Chinese embassy protests arrest of poachers in Tubbataha
- Pia Lee Brago () - December 29, 2006 - 12:00am
The Chinese Embassy in Manila has transmitted a note verbale to the Department of Foreign Affairs (DFA) seeking the release of 30 Chinese poachers who were arrested last week at the Tubbataha Reef in Palawan.

Sources at the embassy said the diplomatic mission raised serious concern over the arrest and detention of the 30 Chinese fishermen and the fishing boat Hoi Wan which has been grounded. The fishing boat where live endangered fish species were found was allegedly intercepted by a team of the nongovernment organization (NGO) Tubbataha Management Foundation and not by appropriate Philippine authorities.

Authorities found 300 live Napoleon wrasses, an endangered species, on board the Hoi Wan.

"We were told by the owner of the vessel that an NGO apprehended and detained the vessel and the fishermen. I don’t know if an NGO can apprehend and detain a foreign vessel," the source told The STAR.

Sources said the embassy indicated in the diplomatic note to the DFA that the purpose of the Chinese fishermen was to do business in a market in Tawi-Tawi where they bought the endangered fish species, but the purchase was supported by legal documents like a certification from local authorities of the province.

"It’s quite different and complicated. The purpose of the fishermen was not fishing but to do business with the people of Tawi-Tawi. They got the license and certification from local authorities on their way back to Hong Kong when they were apprehended by the Tubbataha Management Foundation that is an NGO based on information we received," another source said.

They added that the embassy said in the diplomatic note that the Chinese would like to find proper ways to resolve the issue.

"We feel very frustrated. This time they came to the Philippines not for fishing but to do business with the people of Mindanao. If it is with approval of local authorities in Tawi-Tawi, we consider it legal. The owner has the clearance and legal documents," the source said.

The DFA together with concerned government agencies is verifying the information conveyed by the embassy in the note verbale.

Sources said the embassy gives great importance and understands the Philippines and NGOs in protecting the environment, a concern shared by the Chinese government.

In a related development, the inter-agency National Committee on Illegal Entrants (NCIE) met yesterday and discussed the case of the Chinese poachers.

Acting Foreign Affairs spokesman Eduardo Malaya said the investigation on the Hong Kong vessel Hoi Wan is currently being undertaken by concerned government agencies.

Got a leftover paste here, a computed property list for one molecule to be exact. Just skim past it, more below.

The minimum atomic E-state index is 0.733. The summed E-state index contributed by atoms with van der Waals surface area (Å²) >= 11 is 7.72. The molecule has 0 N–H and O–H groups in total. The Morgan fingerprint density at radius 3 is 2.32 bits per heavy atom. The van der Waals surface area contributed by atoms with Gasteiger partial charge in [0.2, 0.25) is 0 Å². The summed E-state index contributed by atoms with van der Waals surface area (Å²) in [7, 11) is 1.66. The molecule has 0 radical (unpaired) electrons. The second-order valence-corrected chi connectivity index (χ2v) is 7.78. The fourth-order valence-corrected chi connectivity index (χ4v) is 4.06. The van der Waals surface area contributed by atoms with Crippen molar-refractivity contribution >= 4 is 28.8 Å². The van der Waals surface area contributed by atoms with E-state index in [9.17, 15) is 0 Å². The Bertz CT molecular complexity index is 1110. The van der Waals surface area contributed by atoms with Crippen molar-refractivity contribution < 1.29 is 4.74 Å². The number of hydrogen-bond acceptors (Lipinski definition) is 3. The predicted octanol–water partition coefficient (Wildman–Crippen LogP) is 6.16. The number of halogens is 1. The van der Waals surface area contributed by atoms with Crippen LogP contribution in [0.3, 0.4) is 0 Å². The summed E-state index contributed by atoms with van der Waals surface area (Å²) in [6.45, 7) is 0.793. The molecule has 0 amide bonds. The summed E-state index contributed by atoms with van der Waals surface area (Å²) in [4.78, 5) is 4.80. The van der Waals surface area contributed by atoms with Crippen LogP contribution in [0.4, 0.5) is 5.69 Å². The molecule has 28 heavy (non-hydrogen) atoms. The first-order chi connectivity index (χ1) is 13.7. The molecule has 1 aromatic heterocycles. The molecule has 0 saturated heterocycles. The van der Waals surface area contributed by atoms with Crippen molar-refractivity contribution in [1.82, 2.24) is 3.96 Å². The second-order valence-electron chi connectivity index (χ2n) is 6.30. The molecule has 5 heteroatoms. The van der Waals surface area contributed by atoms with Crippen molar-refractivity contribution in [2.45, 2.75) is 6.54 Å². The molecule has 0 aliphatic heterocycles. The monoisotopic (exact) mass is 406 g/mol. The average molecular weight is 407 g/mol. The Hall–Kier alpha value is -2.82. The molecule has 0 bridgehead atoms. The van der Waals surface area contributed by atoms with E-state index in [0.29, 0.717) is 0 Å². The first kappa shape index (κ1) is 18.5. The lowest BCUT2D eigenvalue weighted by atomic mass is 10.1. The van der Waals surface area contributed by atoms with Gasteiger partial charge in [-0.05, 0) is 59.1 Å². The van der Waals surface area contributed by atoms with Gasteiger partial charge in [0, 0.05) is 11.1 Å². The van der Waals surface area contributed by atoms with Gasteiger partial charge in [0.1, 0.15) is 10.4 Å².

"The NCIE will submit their recommendation to appropriate authorities. We await result of the investigation by committee members specifically the Bureau of Fisheries and Aquatic Resources (BFAR) and the Philippine Coast Guard," Malaya said.

The NCIE, headed by the DFA, is composed of the Department of Environment and Natural Resources (DENR), BFAR, Department of Transportation and Communications (DOTC), Coast Guard, Department of the Interior and Local Government (DILG), Philippine National Police (PNP), Department of National Defense (DND), Department of Justice (DOJ), Bureau of Immigration (BI), Bureau of Custom (BOC) and the Department of Finance (DOF).

Malaya said the filing of charges against the fishermen will be determined after the investigation.

Meanwhile, a Navy ship would escort the Chinese fishing boat from Tubbataha to Puerto Princesa, according to Armed Forces of the Philippines chief of staff Gen. Hermogenes Esperon, who ordered the deployment of a Naval vessel from the military’s Western Command after the BFAR patrol boat had to return to Puerto Princesa due to technical problems.

"The Department of Agriculture sought our assistance because the BFAR ship had to go back to Puerto Princesa," he said.

Esperon said the BRP Rizal would tow to Puerto Princesa the Chinese vessel, where the live wrasses were found.

Commander Giovanni Carlo Bacordo, Navy spokesman, said that BRP Rizal is on its way back to Puerto Princesa City from Patunga Island in Northern Palawan to refuel. It would proceed to Tubbataha today to escort the Chinese boat.

Lory Tan, president of the local World Wildlife Fund said the Navy vessel is expected at Puerto Princesa before midnight. After a two to three hour refueling stop, it will proceed to Tubbataha. 

Upon arrival at Puerto Princesa, the 30 Chinese fishermen would face charges that would be filed by the Tubbataha Management Foundation. — With James Mananghaya, Katherine Adraneda

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